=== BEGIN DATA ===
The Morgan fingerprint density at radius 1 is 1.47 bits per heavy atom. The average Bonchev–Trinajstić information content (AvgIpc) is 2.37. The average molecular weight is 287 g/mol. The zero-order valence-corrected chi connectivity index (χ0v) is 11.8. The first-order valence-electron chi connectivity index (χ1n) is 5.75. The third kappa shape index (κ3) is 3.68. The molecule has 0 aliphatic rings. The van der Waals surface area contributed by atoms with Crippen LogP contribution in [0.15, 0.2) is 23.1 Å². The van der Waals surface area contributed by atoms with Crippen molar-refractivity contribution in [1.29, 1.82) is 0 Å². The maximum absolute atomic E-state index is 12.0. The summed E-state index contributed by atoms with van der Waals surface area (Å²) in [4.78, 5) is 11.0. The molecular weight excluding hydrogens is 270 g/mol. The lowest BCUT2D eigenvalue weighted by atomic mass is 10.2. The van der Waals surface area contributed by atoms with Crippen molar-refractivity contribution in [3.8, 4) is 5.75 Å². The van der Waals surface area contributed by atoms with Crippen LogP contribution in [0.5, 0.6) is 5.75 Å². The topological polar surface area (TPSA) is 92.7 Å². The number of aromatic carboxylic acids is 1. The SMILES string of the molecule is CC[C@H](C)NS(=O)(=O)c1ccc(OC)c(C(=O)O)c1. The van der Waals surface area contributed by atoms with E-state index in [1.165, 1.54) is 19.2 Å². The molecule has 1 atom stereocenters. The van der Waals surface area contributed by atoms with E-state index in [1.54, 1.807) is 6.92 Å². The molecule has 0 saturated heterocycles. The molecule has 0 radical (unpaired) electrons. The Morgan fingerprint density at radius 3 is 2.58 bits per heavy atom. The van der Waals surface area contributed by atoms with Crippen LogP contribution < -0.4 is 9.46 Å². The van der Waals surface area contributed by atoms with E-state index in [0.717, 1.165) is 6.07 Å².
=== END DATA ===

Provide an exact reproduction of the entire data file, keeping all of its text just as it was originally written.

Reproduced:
The Morgan fingerprint density at radius 1 is 1.47 bits per heavy atom. The average Bonchev–Trinajstić information content (AvgIpc) is 2.37. The average molecular weight is 287 g/mol. The zero-order valence-corrected chi connectivity index (χ0v) is 11.8. The first-order valence-electron chi connectivity index (χ1n) is 5.75. The third kappa shape index (κ3) is 3.68. The molecule has 0 aliphatic rings. The van der Waals surface area contributed by atoms with Crippen LogP contribution in [0.15, 0.2) is 23.1 Å². The van der Waals surface area contributed by atoms with Crippen molar-refractivity contribution in [1.29, 1.82) is 0 Å². The maximum absolute atomic E-state index is 12.0. The summed E-state index contributed by atoms with van der Waals surface area (Å²) in [4.78, 5) is 11.0. The molecular weight excluding hydrogens is 270 g/mol. The lowest BCUT2D eigenvalue weighted by atomic mass is 10.2. The van der Waals surface area contributed by atoms with Crippen molar-refractivity contribution in [3.8, 4) is 5.75 Å². The van der Waals surface area contributed by atoms with Crippen LogP contribution in [0.5, 0.6) is 5.75 Å². The topological polar surface area (TPSA) is 92.7 Å². The number of aromatic carboxylic acids is 1. The SMILES string of the molecule is CC[C@H](C)NS(=O)(=O)c1ccc(OC)c(C(=O)O)c1. The van der Waals surface area contributed by atoms with E-state index in [1.165, 1.54) is 19.2 Å². The molecule has 1 atom stereocenters. The van der Waals surface area contributed by atoms with E-state index in [1.54, 1.807) is 6.92 Å². The molecule has 0 saturated heterocycles. The molecule has 0 radical (unpaired) electrons. The Morgan fingerprint density at radius 3 is 2.58 bits per heavy atom. The van der Waals surface area contributed by atoms with Crippen LogP contribution < -0.4 is 9.46 Å². The van der Waals surface area contributed by atoms with E-state index in [0.717, 1.165) is 6.07 Å².